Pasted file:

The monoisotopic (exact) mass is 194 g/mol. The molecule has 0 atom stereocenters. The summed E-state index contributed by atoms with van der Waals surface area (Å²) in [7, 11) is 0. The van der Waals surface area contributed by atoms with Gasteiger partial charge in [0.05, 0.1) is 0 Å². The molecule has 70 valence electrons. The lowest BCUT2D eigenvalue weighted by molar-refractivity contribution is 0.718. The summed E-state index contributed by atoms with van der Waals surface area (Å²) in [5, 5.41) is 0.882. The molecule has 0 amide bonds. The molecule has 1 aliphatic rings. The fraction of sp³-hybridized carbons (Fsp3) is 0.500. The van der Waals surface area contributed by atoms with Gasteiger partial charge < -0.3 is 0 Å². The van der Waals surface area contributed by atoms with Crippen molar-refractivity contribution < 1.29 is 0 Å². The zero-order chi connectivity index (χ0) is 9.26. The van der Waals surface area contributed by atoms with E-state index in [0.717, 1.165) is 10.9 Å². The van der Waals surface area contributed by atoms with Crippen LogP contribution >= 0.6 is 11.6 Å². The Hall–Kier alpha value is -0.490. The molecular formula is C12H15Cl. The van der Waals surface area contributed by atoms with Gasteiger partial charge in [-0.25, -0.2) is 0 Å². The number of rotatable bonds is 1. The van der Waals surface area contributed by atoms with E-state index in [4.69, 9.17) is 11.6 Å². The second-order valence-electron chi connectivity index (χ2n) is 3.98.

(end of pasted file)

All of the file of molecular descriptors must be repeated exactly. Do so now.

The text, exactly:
The monoisotopic (exact) mass is 194 g/mol. The molecule has 0 atom stereocenters. The summed E-state index contributed by atoms with van der Waals surface area (Å²) in [7, 11) is 0. The van der Waals surface area contributed by atoms with Gasteiger partial charge in [0.05, 0.1) is 0 Å². The molecule has 70 valence electrons. The lowest BCUT2D eigenvalue weighted by molar-refractivity contribution is 0.718. The summed E-state index contributed by atoms with van der Waals surface area (Å²) in [5, 5.41) is 0.882. The molecule has 0 amide bonds. The molecule has 1 aliphatic rings. The fraction of sp³-hybridized carbons (Fsp3) is 0.500. The van der Waals surface area contributed by atoms with Gasteiger partial charge < -0.3 is 0 Å². The van der Waals surface area contributed by atoms with Crippen molar-refractivity contribution < 1.29 is 0 Å². The zero-order chi connectivity index (χ0) is 9.26. The van der Waals surface area contributed by atoms with E-state index in [0.717, 1.165) is 10.9 Å². The van der Waals surface area contributed by atoms with Crippen LogP contribution >= 0.6 is 11.6 Å². The Hall–Kier alpha value is -0.490. The molecular formula is C12H15Cl. The van der Waals surface area contributed by atoms with Gasteiger partial charge in [-0.25, -0.2) is 0 Å². The number of rotatable bonds is 1. The van der Waals surface area contributed by atoms with E-state index in [4.69, 9.17) is 11.6 Å². The second-order valence-electron chi connectivity index (χ2n) is 3.98.